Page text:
How to Retain User Permissions When Adding a File Server to a New Domain

Posted on 2010-03-26
Medium Priority
Last Modified: 2013-11-25
I currently have a file server on my network that is also a domain controller.  It is running Server 2003 but Active Directory is in 2000 Native Mode.  I also have Security Groups in Active Directory that specify what users are allowed to access on that server.  It is the only Windows domain controller.  

Old Domain Controller:  server.olddomainname.com & File Server
New Domain Controllers:  server1.newdomainname.com & server2.newdomainname.com

I have built a new Active Directory domain with a primary and secondary DCs and adding an Exchange 2007 server.  Both DCs are Windows Server 2003 in 2003 Native Mode.  I need to know how I can retain permission for those security groups on the old domain after demoting the file server/old domain server and then joining it to the new domain.  I have already created the same Security Groups in the new domain in hopes that I will be able to use them.  Another kink in this rope is our old account naming structure was <firstname>_<lastname>.  I am changing this to <firstinitial><lastname>.  My intention is to ease the amount of typing to log in and allow easier email capability.

Please let me know if you need any further information.  I am grateful for any assistance...
Question by:devryguy81
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Expert Comment

by:Jason Watkins
ID: 28767297

i think your best bet is to create a DFS (distributed file system) and add the new server to it.
LVL 18

Expert Comment

ID: 28893250
Since the permissions on your existing file server(the one old domain controller) probably granted to the domain security group of the existing domain. When you demote this domain controller, you will not be able to make any sense out fo those permissions currently granted on the file system. Here's what I would do. While you have an old old domain and a new domain, create trust between those domains.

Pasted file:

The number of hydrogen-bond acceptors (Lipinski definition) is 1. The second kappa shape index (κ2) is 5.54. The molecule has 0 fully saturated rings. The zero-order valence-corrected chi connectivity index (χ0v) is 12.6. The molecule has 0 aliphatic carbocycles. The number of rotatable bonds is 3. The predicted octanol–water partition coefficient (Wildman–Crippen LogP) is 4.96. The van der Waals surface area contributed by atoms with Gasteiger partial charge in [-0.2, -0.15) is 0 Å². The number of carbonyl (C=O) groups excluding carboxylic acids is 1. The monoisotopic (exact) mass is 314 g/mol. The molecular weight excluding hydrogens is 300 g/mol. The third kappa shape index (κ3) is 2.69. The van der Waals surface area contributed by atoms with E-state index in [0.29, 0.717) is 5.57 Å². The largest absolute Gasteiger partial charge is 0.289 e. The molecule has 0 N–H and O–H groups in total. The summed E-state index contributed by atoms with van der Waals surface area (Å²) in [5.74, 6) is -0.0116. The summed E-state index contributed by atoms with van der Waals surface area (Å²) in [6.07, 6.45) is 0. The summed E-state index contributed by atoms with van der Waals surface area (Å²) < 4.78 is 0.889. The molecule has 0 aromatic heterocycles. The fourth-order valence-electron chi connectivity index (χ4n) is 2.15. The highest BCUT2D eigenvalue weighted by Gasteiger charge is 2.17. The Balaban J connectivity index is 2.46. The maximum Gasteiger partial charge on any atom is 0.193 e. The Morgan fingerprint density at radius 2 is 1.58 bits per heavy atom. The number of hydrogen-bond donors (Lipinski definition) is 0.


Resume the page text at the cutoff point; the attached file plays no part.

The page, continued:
There will be some manual steps you need to take since your file server is the sole domain controller. After the trust is established. You can use ADMT tools to migrate those group overs from old domain to new domain. Here you have option to leave the existing group in the old domain as is or disable them. You also have option to migrate and automatically create those group and user objects over to the new domain by retaining the SID. You can then later rename both the group or user account to whatever you need but the SID would be the same. Then you would go to the file system. Since you have already created the group and probably he new user objects as well, then you probably don't need the ADMT tools as it really not going to save you any time where you already created those groups and user account. So, the SID would not need to be retained if that's the case. But regardless, you would still need to manually grant the file system permissions to the new domain groups and remove the old domain groups simply because you are going to remove the old domain and that is the file server. When that is done, and user are accessing your old domain controller file system with the new user account and other accessibility is validated and ready to demote your old domain controller. You simply just remove the trust and demote the old domain controller and join the file server to the new domain. File permissions granted to the new groups in the new domain will remain the same once join in the new domain.